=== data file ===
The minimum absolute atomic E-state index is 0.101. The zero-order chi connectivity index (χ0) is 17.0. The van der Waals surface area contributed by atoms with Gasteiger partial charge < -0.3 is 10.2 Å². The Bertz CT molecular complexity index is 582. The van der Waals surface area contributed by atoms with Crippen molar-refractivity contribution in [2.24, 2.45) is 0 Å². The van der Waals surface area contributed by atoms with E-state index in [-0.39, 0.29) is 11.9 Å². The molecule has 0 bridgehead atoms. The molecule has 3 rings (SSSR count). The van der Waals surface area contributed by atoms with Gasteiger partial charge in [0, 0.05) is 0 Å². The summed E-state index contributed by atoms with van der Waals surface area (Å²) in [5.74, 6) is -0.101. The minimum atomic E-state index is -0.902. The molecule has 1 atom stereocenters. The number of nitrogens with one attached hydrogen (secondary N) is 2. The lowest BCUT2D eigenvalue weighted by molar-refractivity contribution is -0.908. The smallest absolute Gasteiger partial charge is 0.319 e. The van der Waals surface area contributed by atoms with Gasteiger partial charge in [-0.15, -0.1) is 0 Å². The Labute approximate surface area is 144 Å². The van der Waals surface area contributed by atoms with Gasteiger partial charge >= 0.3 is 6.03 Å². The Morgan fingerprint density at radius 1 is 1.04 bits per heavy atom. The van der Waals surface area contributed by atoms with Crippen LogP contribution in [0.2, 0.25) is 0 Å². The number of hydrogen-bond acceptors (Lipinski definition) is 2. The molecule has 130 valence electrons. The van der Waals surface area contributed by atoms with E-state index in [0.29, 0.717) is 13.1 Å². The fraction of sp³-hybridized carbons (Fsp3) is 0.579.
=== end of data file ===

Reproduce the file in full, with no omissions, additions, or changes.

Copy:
The minimum absolute atomic E-state index is 0.101. The zero-order chi connectivity index (χ0) is 17.0. The van der Waals surface area contributed by atoms with Gasteiger partial charge < -0.3 is 10.2 Å². The Bertz CT molecular complexity index is 582. The van der Waals surface area contributed by atoms with Crippen molar-refractivity contribution in [2.24, 2.45) is 0 Å². The van der Waals surface area contributed by atoms with E-state index in [-0.39, 0.29) is 11.9 Å². The molecule has 0 bridgehead atoms. The molecule has 3 rings (SSSR count). The van der Waals surface area contributed by atoms with Gasteiger partial charge in [0, 0.05) is 0 Å². The summed E-state index contributed by atoms with van der Waals surface area (Å²) in [5.74, 6) is -0.101. The minimum atomic E-state index is -0.902. The molecule has 1 atom stereocenters. The number of nitrogens with one attached hydrogen (secondary N) is 2. The lowest BCUT2D eigenvalue weighted by molar-refractivity contribution is -0.908. The smallest absolute Gasteiger partial charge is 0.319 e. The van der Waals surface area contributed by atoms with Gasteiger partial charge in [-0.15, -0.1) is 0 Å². The Labute approximate surface area is 144 Å². The van der Waals surface area contributed by atoms with Gasteiger partial charge >= 0.3 is 6.03 Å². The Morgan fingerprint density at radius 1 is 1.04 bits per heavy atom. The van der Waals surface area contributed by atoms with Crippen LogP contribution in [0.2, 0.25) is 0 Å². The number of hydrogen-bond acceptors (Lipinski definition) is 2. The molecule has 130 valence electrons. The van der Waals surface area contributed by atoms with E-state index in [0.29, 0.717) is 13.1 Å². The fraction of sp³-hybridized carbons (Fsp3) is 0.579.